When he got the call from Living Colour, the biggest challenge wasn’t necessarily finding a place in their musical style, but rather finding room for a full-time band in his already busy schedule.

“I’m recording with Jeff Beck, I’m recording with Mick Jagger, I’m doing Annie Lennox’s new record, Stevie Wonder, Billy Idol. I was able to do many, many things when I wasn’t with Living Colour. When I got with Living Colour I had to centralise.”

Why did they choose Wimbish? “I got the gig because I must’ve put off enough of a frequency [In the audition]. Forget the notes, put the notes to the side. It’s the frequency. What else can you bring to a conversation that makes things stronger? At the same time, I got the call to do the Rolling Stones. I gave up the Rolling Stones to do Living Colour.”

Wimbish stayed with the band until it broke up during the recording of their fourth album in 1995, amid musical and managerial differences.

In the grand scheme of things, Living Colour weren’t away for long. An informal reunion took place at CBGB in December 2000, when Reid joined Wimbish and drummer Will Calhoun onstage; in 2003 a fourth album (Collideoscope) was released; by 2006 Living Colour were back on the road, and have continued to tour and record intermittently ever since.

Are they still relevant? In some ways uncannily so. Just listen to singer Corey Glover’s lyric to ‘Cult Of Personality’:

You don't have to follow me

Only you can set me free

I sell the things you need to be

I'm the smiling face on your T.V.

I'm the cult of personality

I exploit you still you love me

I tell you one and one makes three

I'm the cult of personality

Like Joseph Stalin and Gandhi

I'm the cult of personality

Vernon Reid agrees. “’Cult of Personality’ is exactly what we are living under. It’s crazy-town. I say to myself every morning ‘Prince is dead and Donald Trump is the President of the United States. What?!’”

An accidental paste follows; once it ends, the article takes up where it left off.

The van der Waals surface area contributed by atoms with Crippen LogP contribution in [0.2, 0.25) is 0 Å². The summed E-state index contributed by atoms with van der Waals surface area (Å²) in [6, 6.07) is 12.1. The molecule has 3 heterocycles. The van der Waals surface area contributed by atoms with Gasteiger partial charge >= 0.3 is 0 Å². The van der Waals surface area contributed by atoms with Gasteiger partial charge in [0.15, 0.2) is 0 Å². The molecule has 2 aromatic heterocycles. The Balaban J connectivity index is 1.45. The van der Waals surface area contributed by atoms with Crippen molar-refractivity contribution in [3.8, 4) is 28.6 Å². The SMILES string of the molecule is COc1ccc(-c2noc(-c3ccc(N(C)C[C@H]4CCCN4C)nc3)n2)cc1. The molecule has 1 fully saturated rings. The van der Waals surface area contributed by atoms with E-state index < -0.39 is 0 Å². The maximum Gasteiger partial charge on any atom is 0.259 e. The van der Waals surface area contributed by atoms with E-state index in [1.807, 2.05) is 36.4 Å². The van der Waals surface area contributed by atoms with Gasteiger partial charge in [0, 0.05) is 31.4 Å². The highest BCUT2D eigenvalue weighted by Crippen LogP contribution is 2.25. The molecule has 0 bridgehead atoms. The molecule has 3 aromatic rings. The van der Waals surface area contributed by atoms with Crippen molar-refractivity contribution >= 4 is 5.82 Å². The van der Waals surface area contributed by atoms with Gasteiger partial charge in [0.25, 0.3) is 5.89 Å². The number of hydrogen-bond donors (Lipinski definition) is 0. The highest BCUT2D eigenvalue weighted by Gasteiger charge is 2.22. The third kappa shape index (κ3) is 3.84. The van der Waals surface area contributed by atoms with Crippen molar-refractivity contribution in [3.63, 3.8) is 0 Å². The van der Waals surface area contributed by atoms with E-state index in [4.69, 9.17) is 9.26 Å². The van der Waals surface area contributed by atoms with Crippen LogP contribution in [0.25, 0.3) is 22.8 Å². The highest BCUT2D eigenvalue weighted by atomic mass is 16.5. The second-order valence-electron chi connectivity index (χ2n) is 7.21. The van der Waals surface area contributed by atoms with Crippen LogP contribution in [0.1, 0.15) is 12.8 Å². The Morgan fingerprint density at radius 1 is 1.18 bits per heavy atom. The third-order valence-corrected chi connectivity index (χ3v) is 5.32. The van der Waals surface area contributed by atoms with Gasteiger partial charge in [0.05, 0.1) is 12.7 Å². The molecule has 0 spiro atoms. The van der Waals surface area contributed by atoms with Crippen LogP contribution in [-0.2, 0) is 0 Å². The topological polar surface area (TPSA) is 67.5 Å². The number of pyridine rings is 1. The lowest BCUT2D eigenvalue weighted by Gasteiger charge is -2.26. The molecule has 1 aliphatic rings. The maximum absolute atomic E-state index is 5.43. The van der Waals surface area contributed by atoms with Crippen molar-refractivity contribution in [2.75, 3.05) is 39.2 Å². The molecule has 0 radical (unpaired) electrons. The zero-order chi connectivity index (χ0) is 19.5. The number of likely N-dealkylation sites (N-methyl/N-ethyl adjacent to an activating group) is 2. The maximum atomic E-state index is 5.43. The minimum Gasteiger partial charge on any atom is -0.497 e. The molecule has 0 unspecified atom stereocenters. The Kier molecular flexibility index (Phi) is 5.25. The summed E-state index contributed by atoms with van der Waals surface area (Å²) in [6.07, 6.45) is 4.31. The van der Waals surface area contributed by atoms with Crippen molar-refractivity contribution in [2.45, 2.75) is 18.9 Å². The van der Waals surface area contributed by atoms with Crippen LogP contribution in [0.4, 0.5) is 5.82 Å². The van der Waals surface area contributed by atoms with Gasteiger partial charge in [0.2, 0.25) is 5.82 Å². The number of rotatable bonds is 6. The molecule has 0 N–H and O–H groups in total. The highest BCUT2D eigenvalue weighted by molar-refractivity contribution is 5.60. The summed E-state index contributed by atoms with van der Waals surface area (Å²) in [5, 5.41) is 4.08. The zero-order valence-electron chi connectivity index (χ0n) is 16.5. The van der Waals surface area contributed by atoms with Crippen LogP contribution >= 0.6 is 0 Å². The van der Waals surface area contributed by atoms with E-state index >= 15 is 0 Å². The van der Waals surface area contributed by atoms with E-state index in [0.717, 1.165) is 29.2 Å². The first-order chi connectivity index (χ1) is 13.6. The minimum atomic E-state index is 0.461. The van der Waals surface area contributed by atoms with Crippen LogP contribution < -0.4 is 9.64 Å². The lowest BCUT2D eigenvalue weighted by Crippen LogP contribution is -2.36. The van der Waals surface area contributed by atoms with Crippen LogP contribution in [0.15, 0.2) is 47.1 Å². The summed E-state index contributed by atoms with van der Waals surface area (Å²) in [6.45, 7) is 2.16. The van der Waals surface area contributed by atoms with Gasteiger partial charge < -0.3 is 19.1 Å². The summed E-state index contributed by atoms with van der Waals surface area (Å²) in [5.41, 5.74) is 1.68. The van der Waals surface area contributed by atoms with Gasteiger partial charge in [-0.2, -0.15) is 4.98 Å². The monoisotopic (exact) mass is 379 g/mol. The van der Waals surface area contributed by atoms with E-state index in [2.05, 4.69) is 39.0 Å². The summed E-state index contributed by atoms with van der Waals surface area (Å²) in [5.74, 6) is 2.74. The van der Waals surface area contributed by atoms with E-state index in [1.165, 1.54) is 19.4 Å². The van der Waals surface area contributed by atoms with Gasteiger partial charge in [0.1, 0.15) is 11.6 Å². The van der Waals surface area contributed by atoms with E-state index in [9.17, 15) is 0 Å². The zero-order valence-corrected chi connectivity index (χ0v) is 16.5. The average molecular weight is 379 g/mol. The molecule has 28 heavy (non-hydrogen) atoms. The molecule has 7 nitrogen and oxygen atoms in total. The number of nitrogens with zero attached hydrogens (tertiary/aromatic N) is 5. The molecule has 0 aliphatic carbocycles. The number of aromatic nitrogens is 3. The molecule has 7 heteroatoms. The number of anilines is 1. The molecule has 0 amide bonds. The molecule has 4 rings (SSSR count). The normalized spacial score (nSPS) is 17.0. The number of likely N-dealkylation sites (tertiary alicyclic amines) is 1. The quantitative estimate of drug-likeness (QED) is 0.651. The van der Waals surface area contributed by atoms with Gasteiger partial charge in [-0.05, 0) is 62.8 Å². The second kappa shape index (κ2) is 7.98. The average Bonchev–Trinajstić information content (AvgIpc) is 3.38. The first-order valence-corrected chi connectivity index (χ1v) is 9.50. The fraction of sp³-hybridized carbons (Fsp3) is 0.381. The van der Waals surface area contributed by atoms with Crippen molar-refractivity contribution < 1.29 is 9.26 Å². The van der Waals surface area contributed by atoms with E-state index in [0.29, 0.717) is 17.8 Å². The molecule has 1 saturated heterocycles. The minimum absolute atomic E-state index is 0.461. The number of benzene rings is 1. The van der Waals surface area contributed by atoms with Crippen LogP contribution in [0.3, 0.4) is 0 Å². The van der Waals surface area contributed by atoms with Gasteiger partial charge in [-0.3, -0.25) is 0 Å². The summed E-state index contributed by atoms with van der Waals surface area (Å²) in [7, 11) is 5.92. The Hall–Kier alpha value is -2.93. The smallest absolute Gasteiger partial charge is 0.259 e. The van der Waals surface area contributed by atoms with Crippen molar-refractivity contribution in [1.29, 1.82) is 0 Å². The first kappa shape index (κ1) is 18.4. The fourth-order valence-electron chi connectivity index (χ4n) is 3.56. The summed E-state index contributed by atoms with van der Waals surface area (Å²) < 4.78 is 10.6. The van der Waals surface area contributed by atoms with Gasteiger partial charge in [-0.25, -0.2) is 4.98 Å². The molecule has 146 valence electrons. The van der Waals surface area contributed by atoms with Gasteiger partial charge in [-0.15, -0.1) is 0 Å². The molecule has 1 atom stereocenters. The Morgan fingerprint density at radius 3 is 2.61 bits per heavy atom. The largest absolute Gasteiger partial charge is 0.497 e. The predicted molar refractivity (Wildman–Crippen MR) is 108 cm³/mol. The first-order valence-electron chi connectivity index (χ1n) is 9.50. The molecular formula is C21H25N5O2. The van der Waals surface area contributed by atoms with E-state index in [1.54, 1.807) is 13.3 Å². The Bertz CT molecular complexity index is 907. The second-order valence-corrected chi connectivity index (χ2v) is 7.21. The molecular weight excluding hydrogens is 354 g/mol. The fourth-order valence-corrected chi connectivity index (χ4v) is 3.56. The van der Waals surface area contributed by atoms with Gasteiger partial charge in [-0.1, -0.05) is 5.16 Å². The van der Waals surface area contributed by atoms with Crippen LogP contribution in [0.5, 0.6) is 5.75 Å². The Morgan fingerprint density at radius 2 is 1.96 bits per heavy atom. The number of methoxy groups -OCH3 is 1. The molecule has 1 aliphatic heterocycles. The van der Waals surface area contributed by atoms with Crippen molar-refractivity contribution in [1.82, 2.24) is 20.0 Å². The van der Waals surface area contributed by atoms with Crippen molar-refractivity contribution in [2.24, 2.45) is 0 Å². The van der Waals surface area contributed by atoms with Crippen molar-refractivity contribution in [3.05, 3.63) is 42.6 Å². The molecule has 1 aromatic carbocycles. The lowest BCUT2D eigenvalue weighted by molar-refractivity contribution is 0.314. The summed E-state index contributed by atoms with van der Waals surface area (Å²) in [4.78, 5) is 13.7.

But their new recordings might be just as pertinent. Late last year they released a cover of The Notorious B.I.G.’s ‘Who Shot Ya?’, with a video that compiles incident after incident of black Americans who have been killed by guns, and compares these with statistics related to terrorist attacks on US soil. The video clearly conveys the frustration of those who have campaigned for a change in the country’s gun regulations.

A wearied Vernon explains: “We’re afraid of the wrong things. We don’t attack the problem. I think the biggest problem is that if the story doesn’t fit a narrative that's expected we reject it. It’s kinda like the story of America is the battleground, and every band, every singer and every DJ, whether they know it or not, are engaged in that battle.”Though this meeting of five strong musical minds can still be volatile, Doug Wimbish says: “The thing is, each individual has a certain thing that they bring to this band and we managed to realise is how to make sure that everybody’s individual input is able to be involved in what’s going on.”

And he notes: “After you survive playing Sugarhill Records, playing with anybody else is like eating cheese.”  

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Music details

Artist: Living Colour
Song: Cult of Personality
Composer: Reid, Glover, Skillings,Calhoun
Album: Vivid
Label: Epic

Artist: Chic
Song: Good Times
Composer: Edwards, Rodgers
Album: Risque

Artist: Living Colour
Song: Time's Up
Composer: Reid, Glover, Skillings,Calhoun
Album: Time's Up
Label: Epic